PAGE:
Thursday, February 10, 2011

Top Dogs and Westminster

AKC recently published their statistics for the most popular breeds (by numbers registered) for the past year. For the 19th year in a row, Labrador Retrievers top the list. It's understandable why these dogs have remained popular for so long; they are hard to beat as an all around family dog. Labs tend to have a reasonably high pain tolerance (great for dogs around young kids- they're not going to mind if their tail gets pulled or their foot gets stepped on); they are smart enough to be trainable but not "doggy einsteins" that are hard to stay one step ahead of, and are reasonably wash and wear (though NOT low shed- I always laugh when my clients tell me they picked a Lab because they wanted a short haired dog that didn't shed. HAH! Short hair does NOT equal no shedding- it just means they shed every day of the year, instead of seasonal coat blows like some of the coated breeds).

Downsides to Labs for some people are that many of them during their younger years are very high energy; couple that with a "goofy" personality and some of them can be exhausting at times. Highly food motivated means you have a great training tool, but you will never be able to leave ANYTHING on your counters (I have had some clients whose Labs ate through cans and opened refrigerators). Young male retrievers are our number one dogs to have intestinal foreign bodies- these dogs put EVERYTHING in their mouths and this can sometimes cause problems, so be prepared to "Lab proof" your house for the next few years. Be sure to buy from breeders who screen their breeding stock for hip dysplasia by certifying them through OFA (Orthopedic Foundation for Animals)- this ideally means that ALL, or nearly all, of the dogs in a 5 generation pedigree with have OFA numbers- one parent or grandparent with a certification and no info on the rest is not sufficient. This is not a guarantee of hip health, but it sure helps. Keeping these guys very lean is the other part of the equation- they are much less likely to develop hip problems as well as other problems if kept just a bit on the lean side; easier said than done as this breed tends to be "easy keepers" and gain weight just by looking at food! In our area of the country, we also see a high incidence of seasonal and food allergies in Labs.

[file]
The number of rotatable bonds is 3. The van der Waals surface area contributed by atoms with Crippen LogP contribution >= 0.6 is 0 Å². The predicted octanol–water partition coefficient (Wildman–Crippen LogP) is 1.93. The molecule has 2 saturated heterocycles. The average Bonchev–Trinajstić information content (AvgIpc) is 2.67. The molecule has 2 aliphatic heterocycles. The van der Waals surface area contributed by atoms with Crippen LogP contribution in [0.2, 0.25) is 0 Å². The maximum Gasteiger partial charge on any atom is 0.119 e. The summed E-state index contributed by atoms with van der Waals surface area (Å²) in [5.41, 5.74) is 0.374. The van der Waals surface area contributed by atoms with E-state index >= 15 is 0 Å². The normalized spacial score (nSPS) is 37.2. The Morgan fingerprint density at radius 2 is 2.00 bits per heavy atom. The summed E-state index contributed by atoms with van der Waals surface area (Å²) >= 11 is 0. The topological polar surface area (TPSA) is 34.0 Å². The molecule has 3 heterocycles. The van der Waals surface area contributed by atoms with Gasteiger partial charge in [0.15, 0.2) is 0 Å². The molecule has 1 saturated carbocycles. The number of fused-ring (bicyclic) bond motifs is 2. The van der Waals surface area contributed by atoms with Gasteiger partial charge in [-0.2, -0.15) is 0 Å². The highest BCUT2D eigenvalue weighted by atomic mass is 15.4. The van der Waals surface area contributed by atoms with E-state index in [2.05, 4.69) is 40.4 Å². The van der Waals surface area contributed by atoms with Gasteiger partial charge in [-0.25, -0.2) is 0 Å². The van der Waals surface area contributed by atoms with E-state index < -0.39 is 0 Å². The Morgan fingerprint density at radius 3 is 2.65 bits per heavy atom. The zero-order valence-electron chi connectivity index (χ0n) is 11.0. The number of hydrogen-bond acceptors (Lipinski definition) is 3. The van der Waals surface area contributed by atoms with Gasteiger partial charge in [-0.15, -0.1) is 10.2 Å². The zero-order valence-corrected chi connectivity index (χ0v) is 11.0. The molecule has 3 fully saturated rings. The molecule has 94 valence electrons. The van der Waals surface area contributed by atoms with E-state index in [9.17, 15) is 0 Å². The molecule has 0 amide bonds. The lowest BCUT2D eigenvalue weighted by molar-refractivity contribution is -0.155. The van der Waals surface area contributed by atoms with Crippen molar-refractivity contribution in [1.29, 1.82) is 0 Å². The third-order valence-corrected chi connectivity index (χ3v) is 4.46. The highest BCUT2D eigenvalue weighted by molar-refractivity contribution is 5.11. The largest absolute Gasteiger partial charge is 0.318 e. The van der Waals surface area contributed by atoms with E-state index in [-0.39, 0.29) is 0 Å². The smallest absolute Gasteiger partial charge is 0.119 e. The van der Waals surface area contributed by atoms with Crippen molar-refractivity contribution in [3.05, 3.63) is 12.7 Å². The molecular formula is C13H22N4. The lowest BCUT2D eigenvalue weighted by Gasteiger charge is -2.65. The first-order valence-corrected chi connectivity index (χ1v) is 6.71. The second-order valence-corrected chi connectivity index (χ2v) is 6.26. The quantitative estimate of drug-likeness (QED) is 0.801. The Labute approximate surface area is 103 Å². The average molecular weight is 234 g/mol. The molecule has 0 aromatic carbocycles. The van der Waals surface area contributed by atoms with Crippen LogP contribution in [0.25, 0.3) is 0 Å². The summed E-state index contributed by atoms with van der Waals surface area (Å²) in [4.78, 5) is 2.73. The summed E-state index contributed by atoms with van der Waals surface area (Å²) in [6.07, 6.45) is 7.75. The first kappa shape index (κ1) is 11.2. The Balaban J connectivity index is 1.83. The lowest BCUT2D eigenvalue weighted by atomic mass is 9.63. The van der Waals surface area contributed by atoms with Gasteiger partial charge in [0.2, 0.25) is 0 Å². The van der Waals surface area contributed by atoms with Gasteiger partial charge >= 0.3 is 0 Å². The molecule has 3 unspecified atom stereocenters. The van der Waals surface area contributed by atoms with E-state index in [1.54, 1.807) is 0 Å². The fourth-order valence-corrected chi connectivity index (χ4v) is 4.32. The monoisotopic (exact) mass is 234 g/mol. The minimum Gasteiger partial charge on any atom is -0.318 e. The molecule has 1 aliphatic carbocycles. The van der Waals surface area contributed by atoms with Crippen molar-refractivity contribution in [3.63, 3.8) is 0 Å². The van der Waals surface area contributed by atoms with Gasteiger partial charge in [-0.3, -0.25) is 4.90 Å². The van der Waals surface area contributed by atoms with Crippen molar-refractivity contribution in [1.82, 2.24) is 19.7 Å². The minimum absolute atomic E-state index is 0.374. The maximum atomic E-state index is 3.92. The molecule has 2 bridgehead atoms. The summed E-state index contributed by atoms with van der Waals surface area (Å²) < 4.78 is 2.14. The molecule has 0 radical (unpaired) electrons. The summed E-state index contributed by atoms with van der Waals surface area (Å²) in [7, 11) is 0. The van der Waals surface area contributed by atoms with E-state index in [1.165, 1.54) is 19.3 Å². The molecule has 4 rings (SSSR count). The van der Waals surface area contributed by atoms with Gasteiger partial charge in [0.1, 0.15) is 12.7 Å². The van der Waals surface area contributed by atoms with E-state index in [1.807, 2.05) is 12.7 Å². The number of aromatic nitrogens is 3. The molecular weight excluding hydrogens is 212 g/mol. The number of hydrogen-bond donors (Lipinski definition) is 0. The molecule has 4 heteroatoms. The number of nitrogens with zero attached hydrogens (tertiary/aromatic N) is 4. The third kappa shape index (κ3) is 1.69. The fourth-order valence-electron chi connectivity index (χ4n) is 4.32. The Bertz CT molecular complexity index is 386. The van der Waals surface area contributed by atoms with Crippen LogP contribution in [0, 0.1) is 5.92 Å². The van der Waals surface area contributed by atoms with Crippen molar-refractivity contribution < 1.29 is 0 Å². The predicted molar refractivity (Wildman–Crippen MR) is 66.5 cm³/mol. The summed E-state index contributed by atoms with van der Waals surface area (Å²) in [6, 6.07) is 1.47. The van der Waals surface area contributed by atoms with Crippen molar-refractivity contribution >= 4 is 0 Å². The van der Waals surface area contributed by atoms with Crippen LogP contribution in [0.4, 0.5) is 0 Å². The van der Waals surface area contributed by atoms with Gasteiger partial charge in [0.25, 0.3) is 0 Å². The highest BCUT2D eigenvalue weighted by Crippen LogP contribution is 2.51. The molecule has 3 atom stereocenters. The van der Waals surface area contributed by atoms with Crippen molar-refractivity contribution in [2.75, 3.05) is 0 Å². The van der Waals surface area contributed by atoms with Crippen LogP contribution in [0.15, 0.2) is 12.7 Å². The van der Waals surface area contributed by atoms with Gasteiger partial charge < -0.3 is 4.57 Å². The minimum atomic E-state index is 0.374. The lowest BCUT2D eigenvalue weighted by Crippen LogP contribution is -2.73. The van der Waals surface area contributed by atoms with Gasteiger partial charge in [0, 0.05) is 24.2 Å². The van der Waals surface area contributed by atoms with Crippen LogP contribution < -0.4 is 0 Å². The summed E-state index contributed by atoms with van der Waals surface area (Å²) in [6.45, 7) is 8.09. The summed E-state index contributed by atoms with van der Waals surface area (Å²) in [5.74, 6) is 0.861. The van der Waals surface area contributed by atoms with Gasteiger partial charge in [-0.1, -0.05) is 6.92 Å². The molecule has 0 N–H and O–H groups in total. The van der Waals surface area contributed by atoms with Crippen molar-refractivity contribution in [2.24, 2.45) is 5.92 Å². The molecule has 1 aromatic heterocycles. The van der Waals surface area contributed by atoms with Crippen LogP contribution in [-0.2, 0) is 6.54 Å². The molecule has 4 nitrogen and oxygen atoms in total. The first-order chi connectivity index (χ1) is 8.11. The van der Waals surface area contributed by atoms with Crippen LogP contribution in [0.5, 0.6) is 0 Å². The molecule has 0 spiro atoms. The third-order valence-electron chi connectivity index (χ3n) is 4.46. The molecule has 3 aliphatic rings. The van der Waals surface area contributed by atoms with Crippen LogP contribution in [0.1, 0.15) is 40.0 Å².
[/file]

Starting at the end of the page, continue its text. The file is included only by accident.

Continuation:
Number 2 on the list was the German Shepherd. I find this a little surprising, as in our practice we see many more Labs, Goldens, Boxers, Yorkies, and Dachsies than GSDs (short for German Shepherd Dogs). There is good reason for this...a good GSD is a hard dog to beat, but also very hard to find. GSD have traditionally been bred and used for many practical working applications, often involving police and protection work as well as search and rescue. They are very well suited to this work. However, one of the things that makes a good guard dog is that they have a low threshold to stimulate an aggressive display- that is, it doesn't take much to make them fire off and show threatening barking and growling behavior. This is desirable in a guard dog. In a GOOD guard dog, there is a common sense element involved- the dog learns what is appropriate to react to and what is not, and the best of these dogs have an incredible sense of when something is wrong. However, in many dogs, the basis of this reaction is rooted in a fear response. When breeding stock is not evaluated and selected carefully, this response can get out of balance. The result is that we see a lot of fear aggression in GSD. Sadly, many of the GSD who come through my clinic that were bought as pets do not come from reputable, knowledgable breeders, and the unfortunate result of these circumstances is that I see poor temperaments more frequently than correct ones. In addition, we see quite a few major health issues in this breed. Orthopedic problems are extremely common, including hip dysplasia, elbow dysplasia, spinal issues, and juvenile bone/developmental diseases. We see a disease called degenerative myelopathy, which at first can look similar to hip dysplasia, but is actually a disease of the nerves rather than the bones. Unfortunately the current treatments for this problem are of limited effectiveness. Many of these deep chested dogs have a tendency to bloat, which can be life threatening.